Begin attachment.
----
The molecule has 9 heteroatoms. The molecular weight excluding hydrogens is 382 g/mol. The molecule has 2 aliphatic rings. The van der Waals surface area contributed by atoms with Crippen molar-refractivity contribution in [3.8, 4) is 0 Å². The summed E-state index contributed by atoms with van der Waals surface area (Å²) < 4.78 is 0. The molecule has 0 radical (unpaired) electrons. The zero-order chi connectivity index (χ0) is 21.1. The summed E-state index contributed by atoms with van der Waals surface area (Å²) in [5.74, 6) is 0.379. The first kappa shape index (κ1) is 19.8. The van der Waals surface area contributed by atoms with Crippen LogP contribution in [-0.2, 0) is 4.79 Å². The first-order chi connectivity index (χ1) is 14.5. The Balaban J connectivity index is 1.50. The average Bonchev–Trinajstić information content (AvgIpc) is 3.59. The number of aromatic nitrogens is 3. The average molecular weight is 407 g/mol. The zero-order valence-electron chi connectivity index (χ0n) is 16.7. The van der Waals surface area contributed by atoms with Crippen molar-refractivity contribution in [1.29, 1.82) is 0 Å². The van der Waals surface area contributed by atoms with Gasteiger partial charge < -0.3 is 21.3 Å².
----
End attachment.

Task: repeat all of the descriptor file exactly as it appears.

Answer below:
The molecule has 9 heteroatoms. The molecular weight excluding hydrogens is 382 g/mol. The molecule has 2 aliphatic rings. The van der Waals surface area contributed by atoms with Crippen molar-refractivity contribution in [3.8, 4) is 0 Å². The summed E-state index contributed by atoms with van der Waals surface area (Å²) < 4.78 is 0. The molecule has 0 radical (unpaired) electrons. The zero-order chi connectivity index (χ0) is 21.1. The summed E-state index contributed by atoms with van der Waals surface area (Å²) in [5.74, 6) is 0.379. The first kappa shape index (κ1) is 19.8. The van der Waals surface area contributed by atoms with Crippen LogP contribution in [-0.2, 0) is 4.79 Å². The first-order chi connectivity index (χ1) is 14.5. The Balaban J connectivity index is 1.50. The average Bonchev–Trinajstić information content (AvgIpc) is 3.59. The number of aromatic nitrogens is 3. The average molecular weight is 407 g/mol. The zero-order valence-electron chi connectivity index (χ0n) is 16.7. The van der Waals surface area contributed by atoms with Crippen molar-refractivity contribution in [1.29, 1.82) is 0 Å². The van der Waals surface area contributed by atoms with Gasteiger partial charge < -0.3 is 21.3 Å².